America’s Cup: Too much crazy
Published on May 29th, 2018
The 12 Meter was used for ten consecutive America’s Cup matches. The 82-foot International Americas Cup Class was used for five consecutive matches. But with the Team New Zealand defenders changing the boat for the 36th edition, it will be the third consecutive instance when a new rule is being launched.
It was a radical change when the monohull was traded for a catamaran in 2013, but at least we’d seen catamarans before. What the Kiwis are doing, shifting to an untested monohull concept that relies on ballasted foil arms for stability, is another kind of crazy.
For double America’s Cup winner Ernesto Bertarelli, this kind of crazy is nothing the Swiss magnate can support for the sport’s oldest trophy. He described the new foiling 75-foot boats under design and construction for Auckland as “catamarans dressed as monohulls.”
He felt the expense was limiting the potential field as was shown with only Team New Zealand, Britain’s Ben Ainslie Racing, Italian challenger of record Luna Ross and the New York Yacht Club confirmed so far.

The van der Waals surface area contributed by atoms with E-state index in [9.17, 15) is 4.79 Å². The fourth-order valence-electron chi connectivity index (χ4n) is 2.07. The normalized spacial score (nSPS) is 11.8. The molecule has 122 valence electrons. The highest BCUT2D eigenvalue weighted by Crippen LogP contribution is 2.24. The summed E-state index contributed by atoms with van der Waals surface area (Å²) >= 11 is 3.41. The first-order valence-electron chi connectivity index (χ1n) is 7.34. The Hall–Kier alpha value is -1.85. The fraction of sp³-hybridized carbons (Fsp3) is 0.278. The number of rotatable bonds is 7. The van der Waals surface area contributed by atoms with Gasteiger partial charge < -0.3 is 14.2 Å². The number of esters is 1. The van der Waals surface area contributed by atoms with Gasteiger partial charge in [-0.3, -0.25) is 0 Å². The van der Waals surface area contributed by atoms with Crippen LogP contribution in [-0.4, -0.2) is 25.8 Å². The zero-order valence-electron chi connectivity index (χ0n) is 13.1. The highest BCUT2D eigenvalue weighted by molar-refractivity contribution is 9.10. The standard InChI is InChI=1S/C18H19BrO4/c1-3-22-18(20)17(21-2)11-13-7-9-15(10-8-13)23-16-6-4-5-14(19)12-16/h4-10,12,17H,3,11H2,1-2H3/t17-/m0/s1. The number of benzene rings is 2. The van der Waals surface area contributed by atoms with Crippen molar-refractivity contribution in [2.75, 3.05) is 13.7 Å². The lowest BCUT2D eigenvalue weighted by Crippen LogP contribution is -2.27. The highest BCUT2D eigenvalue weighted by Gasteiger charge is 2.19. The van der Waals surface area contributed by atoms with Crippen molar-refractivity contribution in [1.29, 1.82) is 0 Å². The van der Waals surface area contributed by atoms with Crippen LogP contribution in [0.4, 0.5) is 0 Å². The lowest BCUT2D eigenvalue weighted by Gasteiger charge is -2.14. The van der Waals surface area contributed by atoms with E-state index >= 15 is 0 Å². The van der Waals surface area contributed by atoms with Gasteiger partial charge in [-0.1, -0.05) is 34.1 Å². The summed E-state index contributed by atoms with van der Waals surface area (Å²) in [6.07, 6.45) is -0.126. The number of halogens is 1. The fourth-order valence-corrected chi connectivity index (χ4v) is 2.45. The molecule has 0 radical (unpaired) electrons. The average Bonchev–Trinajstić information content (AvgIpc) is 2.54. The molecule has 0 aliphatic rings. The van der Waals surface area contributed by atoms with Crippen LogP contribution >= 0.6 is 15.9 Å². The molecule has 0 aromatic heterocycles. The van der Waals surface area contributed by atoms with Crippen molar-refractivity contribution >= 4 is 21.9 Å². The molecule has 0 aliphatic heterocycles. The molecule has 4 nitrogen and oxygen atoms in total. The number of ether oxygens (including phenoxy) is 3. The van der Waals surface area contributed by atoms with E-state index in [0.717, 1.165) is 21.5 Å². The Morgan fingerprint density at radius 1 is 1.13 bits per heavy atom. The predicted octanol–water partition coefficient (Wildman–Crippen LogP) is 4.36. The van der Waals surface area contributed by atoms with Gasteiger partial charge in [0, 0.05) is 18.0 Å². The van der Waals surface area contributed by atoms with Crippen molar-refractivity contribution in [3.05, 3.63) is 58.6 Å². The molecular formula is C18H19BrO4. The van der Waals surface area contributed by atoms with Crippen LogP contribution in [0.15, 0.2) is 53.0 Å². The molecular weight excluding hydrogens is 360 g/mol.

“I really do not understand this: why change boat at every edition of the Cup? One could see the previous Cup had a direction to follow. You could spend the same amount to develop the project, but with less risk of making a mistake. Take the British and Ben Ainslie in the last Cup: the best sailor in the world, but had a wrong boat. Game over.”
Bertarelli confirmed he would have returned to the America’s Cup for the next regatta had the foiling catamarans been retained.
“Yes, I would have participated. Switzerland now also has sailors to do it without problems of nationality rules. Changing boats has lost at least two teams, one is Alinghi (the other, Sweden’s Artemis Racing). They would have had six from the beginning. And it would have been easy to go up to eight.”
✔ September 28, 2017: 36th America’s Cup Protocol released
✔ November 30, 2017: AC75 Class concepts released to key stakeholders
✔ January 1, 2018: Entries for Challengers open
✔ March 31, 2018: AC75 Class Rule published
June 30, 2018: Entries for Challengers close
August 31, 2018: Location of the America’s Cup Match and The PRADA Cup confirmed
August 31, 2018: Specific race course area confirmed
December 31, 2018: Late entries deadline
March 31, 2019: Boat 1 can be launched
2nd half of 2019: 2 x America’s Cup World Series Preliminary Events
February 1, 2020: Boat 2 can be launched
During 2020: 3 x America’s Cup World Series Preliminary Events
December 10-20, 2020: America’s Cup Christmas Race
January and February 2021: The PRADA Cup Challenger Selection Series
March 2021: The America’s Cup Match